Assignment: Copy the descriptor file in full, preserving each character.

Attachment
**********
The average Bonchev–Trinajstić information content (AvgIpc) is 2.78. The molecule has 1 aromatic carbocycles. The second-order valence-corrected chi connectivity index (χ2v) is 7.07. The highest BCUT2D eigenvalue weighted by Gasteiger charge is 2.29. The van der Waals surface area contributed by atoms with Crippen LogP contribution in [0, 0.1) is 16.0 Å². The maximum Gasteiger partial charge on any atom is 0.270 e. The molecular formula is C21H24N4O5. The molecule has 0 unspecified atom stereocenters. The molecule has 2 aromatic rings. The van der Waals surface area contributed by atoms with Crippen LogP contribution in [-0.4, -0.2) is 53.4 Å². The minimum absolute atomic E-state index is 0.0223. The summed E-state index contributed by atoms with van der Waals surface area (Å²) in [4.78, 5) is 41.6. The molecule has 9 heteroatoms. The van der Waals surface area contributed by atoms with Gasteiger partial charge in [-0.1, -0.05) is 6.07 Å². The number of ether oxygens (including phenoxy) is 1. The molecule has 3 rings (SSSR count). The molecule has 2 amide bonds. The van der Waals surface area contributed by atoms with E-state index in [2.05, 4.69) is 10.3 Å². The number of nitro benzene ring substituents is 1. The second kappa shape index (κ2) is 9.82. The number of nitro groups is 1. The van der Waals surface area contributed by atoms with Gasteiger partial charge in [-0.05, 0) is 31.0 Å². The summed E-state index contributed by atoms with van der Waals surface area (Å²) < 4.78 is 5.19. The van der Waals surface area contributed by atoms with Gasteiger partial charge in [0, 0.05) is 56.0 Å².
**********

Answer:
The average Bonchev–Trinajstić information content (AvgIpc) is 2.78. The molecule has 1 aromatic carbocycles. The second-order valence-corrected chi connectivity index (χ2v) is 7.07. The highest BCUT2D eigenvalue weighted by Gasteiger charge is 2.29. The van der Waals surface area contributed by atoms with Crippen LogP contribution in [0, 0.1) is 16.0 Å². The maximum Gasteiger partial charge on any atom is 0.270 e. The molecular formula is C21H24N4O5. The molecule has 0 unspecified atom stereocenters. The molecule has 2 aromatic rings. The van der Waals surface area contributed by atoms with Crippen LogP contribution in [-0.4, -0.2) is 53.4 Å². The minimum absolute atomic E-state index is 0.0223. The summed E-state index contributed by atoms with van der Waals surface area (Å²) in [4.78, 5) is 41.6. The molecule has 9 heteroatoms. The van der Waals surface area contributed by atoms with Gasteiger partial charge in [-0.1, -0.05) is 6.07 Å². The number of ether oxygens (including phenoxy) is 1. The molecule has 3 rings (SSSR count). The molecule has 2 amide bonds. The van der Waals surface area contributed by atoms with E-state index in [2.05, 4.69) is 10.3 Å². The number of nitro benzene ring substituents is 1. The second kappa shape index (κ2) is 9.82. The number of nitro groups is 1. The van der Waals surface area contributed by atoms with Gasteiger partial charge in [-0.05, 0) is 31.0 Å². The summed E-state index contributed by atoms with van der Waals surface area (Å²) < 4.78 is 5.19. The van der Waals surface area contributed by atoms with Gasteiger partial charge in [0, 0.05) is 56.0 Å².